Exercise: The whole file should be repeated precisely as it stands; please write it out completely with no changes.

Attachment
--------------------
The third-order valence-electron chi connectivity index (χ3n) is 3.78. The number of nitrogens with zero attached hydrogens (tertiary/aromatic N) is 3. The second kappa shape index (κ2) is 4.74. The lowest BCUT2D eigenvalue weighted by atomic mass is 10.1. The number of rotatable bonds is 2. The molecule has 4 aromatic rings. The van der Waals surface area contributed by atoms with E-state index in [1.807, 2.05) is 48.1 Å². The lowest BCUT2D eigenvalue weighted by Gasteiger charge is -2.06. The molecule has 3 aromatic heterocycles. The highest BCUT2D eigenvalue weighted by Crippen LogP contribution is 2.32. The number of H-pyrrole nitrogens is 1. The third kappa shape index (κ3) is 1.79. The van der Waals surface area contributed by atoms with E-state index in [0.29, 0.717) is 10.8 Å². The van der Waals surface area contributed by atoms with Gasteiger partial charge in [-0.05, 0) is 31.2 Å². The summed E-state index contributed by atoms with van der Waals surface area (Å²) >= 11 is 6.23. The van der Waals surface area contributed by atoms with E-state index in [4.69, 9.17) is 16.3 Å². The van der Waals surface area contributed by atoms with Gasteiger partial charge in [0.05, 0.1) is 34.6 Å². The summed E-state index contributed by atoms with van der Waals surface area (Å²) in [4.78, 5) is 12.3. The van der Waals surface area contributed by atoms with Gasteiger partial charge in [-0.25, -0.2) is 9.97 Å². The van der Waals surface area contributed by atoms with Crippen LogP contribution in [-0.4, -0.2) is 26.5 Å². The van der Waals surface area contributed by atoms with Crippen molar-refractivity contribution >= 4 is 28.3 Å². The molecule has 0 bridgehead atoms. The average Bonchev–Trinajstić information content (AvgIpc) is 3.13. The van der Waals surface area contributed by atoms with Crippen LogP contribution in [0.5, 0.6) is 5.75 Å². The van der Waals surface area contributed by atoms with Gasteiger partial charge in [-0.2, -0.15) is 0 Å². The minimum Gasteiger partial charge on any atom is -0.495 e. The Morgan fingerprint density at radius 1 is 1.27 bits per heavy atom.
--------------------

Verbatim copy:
The third-order valence-electron chi connectivity index (χ3n) is 3.78. The number of nitrogens with zero attached hydrogens (tertiary/aromatic N) is 3. The second kappa shape index (κ2) is 4.74. The lowest BCUT2D eigenvalue weighted by atomic mass is 10.1. The number of rotatable bonds is 2. The molecule has 4 aromatic rings. The van der Waals surface area contributed by atoms with E-state index in [1.807, 2.05) is 48.1 Å². The lowest BCUT2D eigenvalue weighted by Gasteiger charge is -2.06. The molecule has 3 aromatic heterocycles. The highest BCUT2D eigenvalue weighted by Crippen LogP contribution is 2.32. The number of H-pyrrole nitrogens is 1. The third kappa shape index (κ3) is 1.79. The van der Waals surface area contributed by atoms with E-state index in [0.29, 0.717) is 10.8 Å². The van der Waals surface area contributed by atoms with Gasteiger partial charge in [-0.05, 0) is 31.2 Å². The summed E-state index contributed by atoms with van der Waals surface area (Å²) >= 11 is 6.23. The van der Waals surface area contributed by atoms with E-state index in [4.69, 9.17) is 16.3 Å². The van der Waals surface area contributed by atoms with Gasteiger partial charge in [0.05, 0.1) is 34.6 Å². The summed E-state index contributed by atoms with van der Waals surface area (Å²) in [4.78, 5) is 12.3. The van der Waals surface area contributed by atoms with Gasteiger partial charge in [-0.25, -0.2) is 9.97 Å². The van der Waals surface area contributed by atoms with Crippen LogP contribution in [-0.4, -0.2) is 26.5 Å². The van der Waals surface area contributed by atoms with Crippen molar-refractivity contribution >= 4 is 28.3 Å². The molecule has 0 bridgehead atoms. The average Bonchev–Trinajstić information content (AvgIpc) is 3.13. The van der Waals surface area contributed by atoms with Crippen LogP contribution in [0.5, 0.6) is 5.75 Å². The van der Waals surface area contributed by atoms with Gasteiger partial charge in [-0.2, -0.15) is 0 Å². The minimum Gasteiger partial charge on any atom is -0.495 e. The Morgan fingerprint density at radius 1 is 1.27 bits per heavy atom.